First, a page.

Skating Moms Part Two: The Bad

In Skating Moms Part One: The Good, I delved into the positive traits I hope to see in parents at the rink.  A parent's level of involvement depends greatly on their ability to be at the rink and the flexibility of their job.  Some parents can spend all day sitting in the oval refrigerator while others must attend a daily 9-5 job that renders the previous option impossible.  Thus, some aspects are out of a parent's control.  Nevertheless, they do have responsibility for their actions at the rink.  Being overly enthusiastic about their child's skating comes with some unfortunate consequences.

When it comes to behavior at the rink there are a few definite no's. These are not particularly terrible things, but rather they are pieces of a pattern that leads to a bad place.  Once again, giving advice is not forbidden.  The manner in which the advice is given is the important part.

  1. Standing by the door of the rink is a huge no at almost any time.  There are a few exceptions here.  If a child has forgotten his or her music or a water bottle, then a parent at the rink door is perfectly acceptable.  If the main purpose of the parent's choice of location is to be able to communicate with their child at all times, then there's a problem.  Skaters make mistakes while on the ice and usually they know it.  They don't need a parent pointing out their flaws, that's what the professional coach is hired to do.

  2. Yelling advice from the stands is bad form and distracting to other skaters.  The yelling is not helpful on a number of counts.  First, skaters need to be paying attention to what is happening ON THE ICE.  This awareness prevents dangerous collisions and keeps skaters focused on the environment in which they are operating.  Second, other skaters will be equally distracted by a gesturing and vocal parent.  While a parent may be talking directly to their child, everyone else is aware of the interaction.  Third, while the skater is on the ice advice is to be given by the coaches on the ice. Undermining the coach's authority is confusing to the skater and does not help develop a positive coach-student relationship.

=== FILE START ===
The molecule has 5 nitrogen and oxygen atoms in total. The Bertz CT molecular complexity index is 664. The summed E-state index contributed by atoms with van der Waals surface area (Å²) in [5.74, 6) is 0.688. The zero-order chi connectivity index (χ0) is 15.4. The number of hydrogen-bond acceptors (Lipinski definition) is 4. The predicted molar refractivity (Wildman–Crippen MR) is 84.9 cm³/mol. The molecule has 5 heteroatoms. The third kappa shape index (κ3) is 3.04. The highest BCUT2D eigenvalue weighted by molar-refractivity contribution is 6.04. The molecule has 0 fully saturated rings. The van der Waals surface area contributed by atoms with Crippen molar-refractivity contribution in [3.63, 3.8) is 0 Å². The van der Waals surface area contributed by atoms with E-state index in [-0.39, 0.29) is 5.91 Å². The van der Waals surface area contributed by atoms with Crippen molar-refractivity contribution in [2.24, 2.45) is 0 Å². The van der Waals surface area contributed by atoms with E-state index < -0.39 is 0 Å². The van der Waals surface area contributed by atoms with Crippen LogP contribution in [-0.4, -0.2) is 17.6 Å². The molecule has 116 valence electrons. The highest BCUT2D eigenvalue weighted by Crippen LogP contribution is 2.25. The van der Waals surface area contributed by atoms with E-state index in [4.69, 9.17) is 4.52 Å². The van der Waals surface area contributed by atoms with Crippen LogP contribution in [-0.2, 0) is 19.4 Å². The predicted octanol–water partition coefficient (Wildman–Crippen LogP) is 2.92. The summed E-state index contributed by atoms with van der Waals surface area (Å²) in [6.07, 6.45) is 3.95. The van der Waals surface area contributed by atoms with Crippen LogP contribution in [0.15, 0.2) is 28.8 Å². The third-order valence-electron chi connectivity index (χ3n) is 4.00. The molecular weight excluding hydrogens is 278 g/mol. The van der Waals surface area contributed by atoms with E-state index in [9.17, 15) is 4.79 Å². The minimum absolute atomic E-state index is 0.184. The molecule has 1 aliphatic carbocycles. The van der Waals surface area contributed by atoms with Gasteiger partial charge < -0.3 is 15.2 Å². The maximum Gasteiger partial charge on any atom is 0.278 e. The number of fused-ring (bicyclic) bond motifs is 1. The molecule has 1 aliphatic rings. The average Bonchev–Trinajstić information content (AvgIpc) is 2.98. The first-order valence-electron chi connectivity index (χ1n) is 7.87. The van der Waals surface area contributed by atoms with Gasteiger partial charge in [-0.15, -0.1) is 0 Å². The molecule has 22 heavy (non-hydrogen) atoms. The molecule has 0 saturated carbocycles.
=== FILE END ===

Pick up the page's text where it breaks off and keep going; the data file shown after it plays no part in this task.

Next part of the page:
3. Being constantly present at the side of the rink also inhibits a skater's ability to learn to work on their own. If a parent is constantly giving a child advice and telling them what to do, the skater never learns to work hard alone. If a skater does not always know what to work on, a checklist created in a notebook before each session is a good way to give him or her a practice outline. Coaches are usually quite willing to help skaters develop these practice lists.

  4. Taking over the coaching role at test sessions and competitions is never a good idea. If the skater wants a parent there, it is usually as a moral support figure, not another coach. Occasionally, a coach can not attend an important event and the parent is thrust into the “coaching” position. Even at that point, it is much better to simply give support rather than trying to control the situation like a professional coach would. If the coach feels the skater is okay alone, the skater doesn't need a controlling parent on top of the competition stresses.

  5. Don't give your skater the tenth degree when they get off the ice. If the session was a good one, they will probably share the highlights. If it was a bad one, they might share some things they need to work on. In either case, it is up to the skater to decide how much to share and when. A parent pushing for the blow by blow account will only frustrate a skater no matter how the session went. If you want an accurate overview of the session, take a minute with the coach and ask a few questions.

Skaters value their parents' support and advice, so be careful not to abuse this fact. They will listen to their parent before their coach many times, so it is important to leave the technique and mental strength coaching to the professionals who know the details of the business. The more a parent coaches, the harder it is for a skater to learn a good individual work ethic. The best skaters are motivated from within and don't need to be watched every second to make sure they are practicing correctly.